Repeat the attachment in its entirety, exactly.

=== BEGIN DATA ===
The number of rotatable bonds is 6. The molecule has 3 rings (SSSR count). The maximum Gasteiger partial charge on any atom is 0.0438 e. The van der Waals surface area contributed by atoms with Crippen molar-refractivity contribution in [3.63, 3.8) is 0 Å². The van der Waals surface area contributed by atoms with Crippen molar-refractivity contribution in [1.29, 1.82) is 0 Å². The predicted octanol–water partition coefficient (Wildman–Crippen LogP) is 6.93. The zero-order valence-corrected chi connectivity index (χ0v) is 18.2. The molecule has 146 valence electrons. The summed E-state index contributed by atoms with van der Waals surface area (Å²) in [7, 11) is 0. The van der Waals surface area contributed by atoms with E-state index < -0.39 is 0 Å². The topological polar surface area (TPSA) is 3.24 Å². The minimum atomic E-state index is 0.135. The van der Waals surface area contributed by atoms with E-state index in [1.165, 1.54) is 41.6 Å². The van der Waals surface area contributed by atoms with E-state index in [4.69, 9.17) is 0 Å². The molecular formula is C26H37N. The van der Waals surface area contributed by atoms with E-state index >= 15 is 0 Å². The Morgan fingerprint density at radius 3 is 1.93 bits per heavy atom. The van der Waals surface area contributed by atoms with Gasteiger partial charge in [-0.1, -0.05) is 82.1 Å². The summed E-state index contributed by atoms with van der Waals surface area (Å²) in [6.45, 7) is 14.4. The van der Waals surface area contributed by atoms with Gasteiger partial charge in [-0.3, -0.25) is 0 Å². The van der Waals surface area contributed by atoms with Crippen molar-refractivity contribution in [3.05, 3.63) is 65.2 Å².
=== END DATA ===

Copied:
The number of rotatable bonds is 6. The molecule has 3 rings (SSSR count). The maximum Gasteiger partial charge on any atom is 0.0438 e. The van der Waals surface area contributed by atoms with Crippen molar-refractivity contribution in [3.63, 3.8) is 0 Å². The van der Waals surface area contributed by atoms with Crippen molar-refractivity contribution in [1.29, 1.82) is 0 Å². The predicted octanol–water partition coefficient (Wildman–Crippen LogP) is 6.93. The zero-order valence-corrected chi connectivity index (χ0v) is 18.2. The molecule has 146 valence electrons. The summed E-state index contributed by atoms with van der Waals surface area (Å²) in [7, 11) is 0. The van der Waals surface area contributed by atoms with E-state index < -0.39 is 0 Å². The topological polar surface area (TPSA) is 3.24 Å². The minimum atomic E-state index is 0.135. The van der Waals surface area contributed by atoms with E-state index in [1.165, 1.54) is 41.6 Å². The van der Waals surface area contributed by atoms with E-state index in [4.69, 9.17) is 0 Å². The molecular formula is C26H37N. The van der Waals surface area contributed by atoms with E-state index >= 15 is 0 Å². The Morgan fingerprint density at radius 3 is 1.93 bits per heavy atom. The van der Waals surface area contributed by atoms with Gasteiger partial charge in [-0.1, -0.05) is 82.1 Å². The summed E-state index contributed by atoms with van der Waals surface area (Å²) in [6.45, 7) is 14.4. The van der Waals surface area contributed by atoms with Gasteiger partial charge in [-0.3, -0.25) is 0 Å². The van der Waals surface area contributed by atoms with Crippen molar-refractivity contribution in [3.05, 3.63) is 65.2 Å².